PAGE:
In "From a Geometrical Point of View" (http://www.amazon.com/gp/aw/d/1402093837?pc_redir=1407132421&robot_redir=1) Marquis states that category theory is thoroughly geometric. Could someone explain his use of the term "geometric" here. I would love to read this text, unfortunately the price ($200 plus) is a bit steep for me.
At the risk of oversimplification: Eddington in "Nature of the Physical World" referring to relativity said "But besides the geometrisation of mechanics there has been a mechanization of geometry."
So in effect he is saying that not only have causal processes formally described through mechanics achieved a more consistent framework by viewing them (geo)metrically but also that (geo)metrical structures can also lead to a consistent framework of causal processes.
If we view this quote in a categorical perspective, then in essence he is saying nothing more than the fact that any process can be reduced to a set of objects and arrows, where those arrows can now represent any mechanical process. On the dual side, we can look to these abstract set of objects and arrows and from them extract universal mechanics, universal mapping properties, such as the principles involved in natural transformations and adjunctions.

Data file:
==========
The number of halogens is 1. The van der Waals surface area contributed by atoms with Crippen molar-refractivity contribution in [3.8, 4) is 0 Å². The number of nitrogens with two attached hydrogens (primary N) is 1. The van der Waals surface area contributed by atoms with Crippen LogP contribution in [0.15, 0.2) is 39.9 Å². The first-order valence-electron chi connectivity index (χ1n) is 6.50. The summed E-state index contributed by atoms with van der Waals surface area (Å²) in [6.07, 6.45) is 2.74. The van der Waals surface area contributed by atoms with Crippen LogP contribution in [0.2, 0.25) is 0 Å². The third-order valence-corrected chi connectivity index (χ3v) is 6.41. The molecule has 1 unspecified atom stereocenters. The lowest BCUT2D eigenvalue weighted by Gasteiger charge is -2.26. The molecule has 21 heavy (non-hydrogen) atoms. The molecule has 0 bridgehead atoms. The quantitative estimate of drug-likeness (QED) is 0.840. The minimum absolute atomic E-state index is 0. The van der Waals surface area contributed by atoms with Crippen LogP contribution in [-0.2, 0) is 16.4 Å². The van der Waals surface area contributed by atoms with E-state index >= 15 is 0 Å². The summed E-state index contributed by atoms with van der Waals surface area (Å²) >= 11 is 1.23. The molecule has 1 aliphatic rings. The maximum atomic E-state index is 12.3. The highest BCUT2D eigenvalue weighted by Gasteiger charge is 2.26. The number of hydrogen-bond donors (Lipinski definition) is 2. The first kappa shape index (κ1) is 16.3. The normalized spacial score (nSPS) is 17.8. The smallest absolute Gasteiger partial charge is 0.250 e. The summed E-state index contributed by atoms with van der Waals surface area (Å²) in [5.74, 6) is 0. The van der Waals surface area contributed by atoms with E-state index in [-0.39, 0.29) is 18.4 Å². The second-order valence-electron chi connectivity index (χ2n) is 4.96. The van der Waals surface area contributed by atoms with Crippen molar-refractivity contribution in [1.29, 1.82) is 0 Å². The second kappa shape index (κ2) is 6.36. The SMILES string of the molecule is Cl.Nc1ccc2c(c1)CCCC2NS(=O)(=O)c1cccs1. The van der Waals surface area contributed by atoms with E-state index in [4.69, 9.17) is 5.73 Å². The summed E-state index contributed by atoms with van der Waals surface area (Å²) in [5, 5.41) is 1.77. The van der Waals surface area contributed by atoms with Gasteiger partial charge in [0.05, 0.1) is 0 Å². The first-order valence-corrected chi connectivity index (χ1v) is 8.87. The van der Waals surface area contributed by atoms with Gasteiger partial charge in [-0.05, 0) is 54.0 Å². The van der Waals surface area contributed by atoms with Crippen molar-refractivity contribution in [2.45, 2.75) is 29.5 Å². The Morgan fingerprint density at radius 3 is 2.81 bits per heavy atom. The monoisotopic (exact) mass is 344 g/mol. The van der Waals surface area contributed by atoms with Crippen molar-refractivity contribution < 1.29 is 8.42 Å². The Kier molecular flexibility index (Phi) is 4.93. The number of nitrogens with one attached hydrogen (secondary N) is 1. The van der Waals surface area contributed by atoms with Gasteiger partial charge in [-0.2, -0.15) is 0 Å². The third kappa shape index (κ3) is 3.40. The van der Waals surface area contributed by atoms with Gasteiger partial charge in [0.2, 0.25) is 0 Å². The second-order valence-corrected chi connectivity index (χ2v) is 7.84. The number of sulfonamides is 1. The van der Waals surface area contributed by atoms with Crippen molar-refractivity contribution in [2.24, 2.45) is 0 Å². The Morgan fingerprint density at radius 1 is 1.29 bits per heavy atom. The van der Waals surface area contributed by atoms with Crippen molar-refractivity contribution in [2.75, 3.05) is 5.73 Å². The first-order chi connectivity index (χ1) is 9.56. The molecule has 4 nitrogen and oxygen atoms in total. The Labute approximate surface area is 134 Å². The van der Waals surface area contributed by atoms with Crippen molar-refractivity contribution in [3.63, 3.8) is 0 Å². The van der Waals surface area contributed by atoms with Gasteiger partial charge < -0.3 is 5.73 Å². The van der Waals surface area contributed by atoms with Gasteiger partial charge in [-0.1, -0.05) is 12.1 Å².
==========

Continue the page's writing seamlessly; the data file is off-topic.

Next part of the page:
It is in this sense, that category theory allows us to identify any causal process (functions, maps, transformations; anything with a "before" and "after") with an equivalent relational structure, a geometry (poset, group, lattice, etc), that I think is at the core of his statement.